Ending in sweetness, I enjoyed Valrohna pot de crème with orange compote and candied cranberries paired with Maydie ruby port. But, I dared to forge on and order a cheese board offering three artisanal selections of blue, triple-crème and a semi-hard paired with a white burgundy. Wow! I was in bliss, and thankfully not the driver. I departed Bastille in high spirits, cloaked in warmth from a heart-warming meal paired with the best ingredients, friendly staff, bistro-style dining, and delicious wine. Bastille, you’re an exception in a sea of mediocrity and over-priced indulgences. I’ll be back and ready to sample more of your expertise.
Editor’s Note: I would like to offer my congratulations to Will Artley, Executive Chef Pizzeria Orso, who recently visited Bastille for a special dinner to propose to his beloved. “It was a complete experience from perfectly seasoned food to well polished comfortable service…. It’s a gem for sure!” says Will. Kathleen Nixon
1201 N. Royal Street
Alexandria, VA 22314
By Claire McConnell
February 15, 2013
Special to the Falls Church Times
Hurricane Katrina occurred about a month into my second year at culinary school. Not only was it devastating to the all the people that lived in New Orleans, but also equally as devastating to all the restaurants that would be affected over the coming months. In an initiative to raise money for the city of New Orleans, my school held a mock Mardi Gras in the town of Montpelier. The students were urged to cook their Creole and Cajun favorites, with the incentive of major bragging rights if our dish was the best. My mom use to make this Jambalaya for us growing up and although some have told me it is not traditional, it still tastes awesome. My dish was up against 3 other students, one of which was raised in the ‘Big Easy’. I knew my competition was tough and that wining wasn’t going to be easy… pun intended. Long story-short my dish won and helped prove that you don’t have to be from NOLA to cook a great Jambalaya.
Three of the ingredients for this dish are from the Falls Church farmers market. The pesticide-free, ecorganic potatoes and onions are from Potomac Vegetable Farm. The farm has two locations: in Vienna, Va., and Purceville, Va. www.potomacvegetablefarms.com. And the Texas Red Hot Beef Frankfurters are from Stachowski Brand Charcuterie in Arlington, Va. www.stachowskibrand.com.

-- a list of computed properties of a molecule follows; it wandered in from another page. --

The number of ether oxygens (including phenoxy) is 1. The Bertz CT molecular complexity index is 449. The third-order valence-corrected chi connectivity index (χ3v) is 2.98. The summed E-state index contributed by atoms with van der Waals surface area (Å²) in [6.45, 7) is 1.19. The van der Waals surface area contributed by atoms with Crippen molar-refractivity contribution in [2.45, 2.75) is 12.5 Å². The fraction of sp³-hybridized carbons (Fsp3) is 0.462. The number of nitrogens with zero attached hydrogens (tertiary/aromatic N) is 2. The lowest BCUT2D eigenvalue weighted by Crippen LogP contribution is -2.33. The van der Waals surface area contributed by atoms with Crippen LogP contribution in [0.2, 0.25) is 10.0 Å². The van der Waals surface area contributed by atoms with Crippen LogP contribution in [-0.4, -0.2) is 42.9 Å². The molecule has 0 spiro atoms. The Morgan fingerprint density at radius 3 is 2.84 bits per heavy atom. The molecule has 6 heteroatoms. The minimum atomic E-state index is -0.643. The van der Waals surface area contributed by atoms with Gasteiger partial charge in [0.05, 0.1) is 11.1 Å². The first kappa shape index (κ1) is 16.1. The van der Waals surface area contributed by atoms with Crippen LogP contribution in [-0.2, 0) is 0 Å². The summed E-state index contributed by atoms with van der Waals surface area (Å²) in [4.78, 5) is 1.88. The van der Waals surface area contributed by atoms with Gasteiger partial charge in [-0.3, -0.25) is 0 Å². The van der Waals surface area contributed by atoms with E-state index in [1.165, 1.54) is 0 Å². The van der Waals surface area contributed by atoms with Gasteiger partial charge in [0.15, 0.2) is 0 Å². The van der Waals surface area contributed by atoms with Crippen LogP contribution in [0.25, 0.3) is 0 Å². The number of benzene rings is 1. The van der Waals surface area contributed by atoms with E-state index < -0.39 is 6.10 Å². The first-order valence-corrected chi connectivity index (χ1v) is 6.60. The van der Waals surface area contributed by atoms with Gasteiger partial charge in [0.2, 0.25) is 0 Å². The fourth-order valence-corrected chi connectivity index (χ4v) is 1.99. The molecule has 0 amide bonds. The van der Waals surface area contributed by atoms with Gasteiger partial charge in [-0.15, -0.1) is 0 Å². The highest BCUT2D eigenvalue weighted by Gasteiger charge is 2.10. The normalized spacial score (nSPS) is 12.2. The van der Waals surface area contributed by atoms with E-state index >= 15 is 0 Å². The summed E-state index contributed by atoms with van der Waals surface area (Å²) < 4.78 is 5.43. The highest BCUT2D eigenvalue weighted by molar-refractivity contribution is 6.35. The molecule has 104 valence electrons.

2 ounces butter (1/2 stick) — $0.35
1 medium onion – small dice — $0.43
3 garlic cloves – minced — $0.10
1 cup long-grain white rice (such as basmati or jasmine) — $0.45
¾- pound sausage, such as Texas Red Hot Beef Frankfurters – cut into 1/2 inch, half moons — $5.00
2 medium Yukon gold potatoes – peeled and cut into 1/2 inch cubes — $0.75
2 ¼- cup chicken stock — $1.00
½- cup dry white wine — $0.49
½- cup roasted red peppers (canned) – cut into 1 inch, thin strips — $0.99
½- tsp. turmeric — $0.02
Pinch cayenne pepper — $0.01
1/2- pound wild, raw, large 18-20 count shrimp (peeled, deveined and sliced in half down the middle) — $5.49
½-cup cilantro – chopped — $0.20
Total cost = $15.28
Melt butter in the pan and add onions and garlic. Cook onions and garlic over medium heat until they are translucent, about 5 minutes. Make sure the onions and garlic don’t cook too high, the butter will brown and the garlic will burn, so no higher than medium heat.
Add the rice to the pan and stir to coat with butter. Cook for about 1 minute to toast the rice. Add sausage and potatoes, stir. Add chicken stock, white wine, red peppers, turmeric and cayenne. Stir. Bring mixture to a boil. Once mixture comes to a boil, cover and simmer on med-low for 20 minutes. After 20 minutes add the raw shrimp to the top of the mixture (DON’T STIR!) Cook for an additional 5 minutes until shrimp have steamed and turned pink. Let mixture sit with the heat off for additional 5 minutes before serving. Stir in chopped cilantro right before serving. Enjoy!